As illegal drugs continue to harm the community, Racine County programs and alcohol and drug treatment can help curb recidivism.
That message came through in a March 6 presentation by Racine County Alternatives Program Supervisor Boyd Schwartz and Circuit Court Judge Timothy Boyle to the Government Services Committee. It was designed to help some County Board members better understand how the county is treating people with addiction and mental health issues after they have been arrested.
Anyone who “lands in jail with new charges, we are interviewing them the next morning” and giving a risk assessment to the court, Schwartz said.
Currently, the county has programs that deal with alcohol and drug abuse which require regular court visits, testing and counseling. People who are arrested are directed to different treatment programs depending on their personal situation.
The county has a veterans court for nonviolent offenders who served in the military, Schwartz said. It works closely with the Racine County District Attorney’s Office and allows offenders the opportunity to go into an 18-month program that includes weekly court appearances.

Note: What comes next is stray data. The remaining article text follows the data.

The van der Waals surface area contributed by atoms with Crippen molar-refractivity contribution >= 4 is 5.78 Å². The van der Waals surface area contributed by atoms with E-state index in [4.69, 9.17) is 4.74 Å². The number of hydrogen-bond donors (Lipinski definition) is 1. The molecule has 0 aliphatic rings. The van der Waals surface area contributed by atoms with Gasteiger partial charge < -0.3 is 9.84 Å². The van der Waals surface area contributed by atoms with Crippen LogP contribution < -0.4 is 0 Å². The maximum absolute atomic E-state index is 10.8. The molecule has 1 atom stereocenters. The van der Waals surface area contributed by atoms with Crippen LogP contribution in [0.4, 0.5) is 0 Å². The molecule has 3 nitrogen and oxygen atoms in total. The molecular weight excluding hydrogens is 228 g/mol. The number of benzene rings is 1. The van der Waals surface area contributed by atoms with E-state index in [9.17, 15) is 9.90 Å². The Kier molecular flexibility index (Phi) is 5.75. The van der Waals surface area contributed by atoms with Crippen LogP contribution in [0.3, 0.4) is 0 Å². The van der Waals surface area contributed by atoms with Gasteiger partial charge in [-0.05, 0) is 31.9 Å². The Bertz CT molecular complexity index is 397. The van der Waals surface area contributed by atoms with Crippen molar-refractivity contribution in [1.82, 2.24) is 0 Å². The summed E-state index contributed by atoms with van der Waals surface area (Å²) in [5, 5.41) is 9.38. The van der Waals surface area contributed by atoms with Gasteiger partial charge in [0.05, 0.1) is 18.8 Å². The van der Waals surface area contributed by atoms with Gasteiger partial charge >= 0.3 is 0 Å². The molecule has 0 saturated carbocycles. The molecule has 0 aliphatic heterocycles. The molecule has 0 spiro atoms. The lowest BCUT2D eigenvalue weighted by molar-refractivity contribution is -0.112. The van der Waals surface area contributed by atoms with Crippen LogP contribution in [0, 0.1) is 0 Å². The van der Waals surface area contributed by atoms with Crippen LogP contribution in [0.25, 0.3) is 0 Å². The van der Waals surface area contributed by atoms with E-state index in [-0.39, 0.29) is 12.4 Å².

“Ultimately, it’s about sobriety and staying out of the criminal justice system,” Schwartz said.
He said there is a 30-day Racine County jail AODA (alcohol and other drug abuse) program that individuals participate in while in jail. It runs eight hours a day, five days a week, and “there’s a lot of success there.”
For the last six months, the county has been operating a “mental health diversion program” in the court system which has had mixed results, Schwartz said.
“We’ve been identifying people who land in the County Jail who have mental health issues,” he said. “People who have committed some lower-level crimes, we’ve been diverting and the DA’s office has been working with us to not charge people.”
There are more than 1,000 people currently participating in a program, Schwartz and Boyle said. Some programs see more than a 75 percent success rate in participants not being arrested again and staying out of jail.